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Abstract

Background

Mozambique has had no policy-driven trauma system and no hospital-based trauma registries, and injury was not a public health priority. In other low-income countries, trauma system implementation and trauma registries have helped to reduce mortality from injury by up to 35%. In 2014, we introduced a trauma registry in four hospitals in Maputo serving 18,000 patients yearly. The project has since expanded nationally. This study summarizes the challenges, results, and lessons learned from this large national undertaking.

Methods

Between October 2014–September 2015, we implemented a trauma registry at four hospitals in Maputo. In October 2015, the project began to be expanded nationally. Physicians and allied health professionals at each hospital were trained to implement the registry, and each identified and trained data collectors. We conducted semi-structured interviews with the key stakeholders of this project to identify the challenges, results, and creative solutions implemented for the success of this project.

Results

Most participants identified the importance of having a trauma registry and its usefulness in identifying gaps in trauma care. The registry identified that less than 5% of injured patients arrived by ambulance, which served as evidence for the need for a prehospital system, which the Ministry of Health had already begun implementing. Participants also highlighted how the registry has allowed for a structured clinical approach to patients, ensuring that severely injured patients are identified early. Challenges reported included the high rates of missing data, the difficulty in establishing a streamlined flow of trauma patients within each hospital, and the bureaucratic challenges faced when attempting to improve capacity for trauma care at each hospital by introducing a trauma bay and new technologies. Participants identified the need to improve data completeness, to disseminate the results of the project nationally and internationally, to improve inter-divisional cooperation, and to continue educating health providers on the importance of registries. Participants also identified political instabilities in the region as a potential source of challenge in expanding the project nationally; they also identified the lack of uniform resource allocation and low personnel in many areas, especially rural, as a major burden that would need to be overcome.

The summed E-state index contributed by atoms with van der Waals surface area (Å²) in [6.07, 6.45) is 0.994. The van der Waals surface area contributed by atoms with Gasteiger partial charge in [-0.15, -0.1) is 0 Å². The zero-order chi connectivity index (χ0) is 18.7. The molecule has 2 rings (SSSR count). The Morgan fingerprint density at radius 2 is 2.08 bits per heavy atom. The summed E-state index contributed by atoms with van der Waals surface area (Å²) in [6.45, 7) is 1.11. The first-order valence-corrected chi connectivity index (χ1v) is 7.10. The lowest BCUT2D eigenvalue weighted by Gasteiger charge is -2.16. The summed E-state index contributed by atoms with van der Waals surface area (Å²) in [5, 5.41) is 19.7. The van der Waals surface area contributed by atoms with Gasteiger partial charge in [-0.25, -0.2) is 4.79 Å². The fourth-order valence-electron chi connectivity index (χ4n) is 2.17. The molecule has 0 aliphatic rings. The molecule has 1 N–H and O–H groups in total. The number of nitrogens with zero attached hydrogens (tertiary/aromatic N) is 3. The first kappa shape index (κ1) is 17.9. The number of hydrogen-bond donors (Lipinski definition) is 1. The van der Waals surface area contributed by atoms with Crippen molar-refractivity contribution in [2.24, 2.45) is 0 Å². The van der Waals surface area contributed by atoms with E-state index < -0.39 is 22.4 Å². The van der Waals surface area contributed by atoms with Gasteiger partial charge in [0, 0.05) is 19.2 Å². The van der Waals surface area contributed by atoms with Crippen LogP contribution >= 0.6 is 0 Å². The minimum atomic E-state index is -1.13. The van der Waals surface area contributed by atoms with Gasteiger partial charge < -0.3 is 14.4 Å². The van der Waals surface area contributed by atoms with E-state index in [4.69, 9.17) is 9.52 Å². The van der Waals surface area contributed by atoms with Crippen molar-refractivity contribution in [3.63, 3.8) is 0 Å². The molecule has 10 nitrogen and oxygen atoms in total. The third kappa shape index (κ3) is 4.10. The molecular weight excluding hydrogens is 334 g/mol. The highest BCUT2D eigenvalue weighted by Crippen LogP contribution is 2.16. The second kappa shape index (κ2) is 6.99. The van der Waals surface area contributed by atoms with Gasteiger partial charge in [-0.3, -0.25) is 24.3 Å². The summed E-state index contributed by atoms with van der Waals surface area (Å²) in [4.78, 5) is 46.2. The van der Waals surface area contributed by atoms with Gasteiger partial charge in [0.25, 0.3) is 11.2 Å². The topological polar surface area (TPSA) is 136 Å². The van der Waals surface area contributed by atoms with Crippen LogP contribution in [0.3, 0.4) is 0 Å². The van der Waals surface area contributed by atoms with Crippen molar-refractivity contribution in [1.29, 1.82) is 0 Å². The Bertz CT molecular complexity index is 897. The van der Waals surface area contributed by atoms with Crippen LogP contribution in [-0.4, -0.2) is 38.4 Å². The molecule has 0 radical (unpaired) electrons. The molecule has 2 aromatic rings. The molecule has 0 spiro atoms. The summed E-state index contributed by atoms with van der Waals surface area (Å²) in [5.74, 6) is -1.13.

Conclusion

Introduction of a trauma registry system in Mozambique is feasible and necessary. Initial findings provide insight into the nature of traumas seen in Maputo hospitals, but also underscore future challenges, especially in minimizing missing data, utilizing data to develop evidence-based trauma prevention policies, and ensuring the sustainability of these efforts by ensuring continued governmental support, education, and resource allocation. Many of these measures are being undertaken.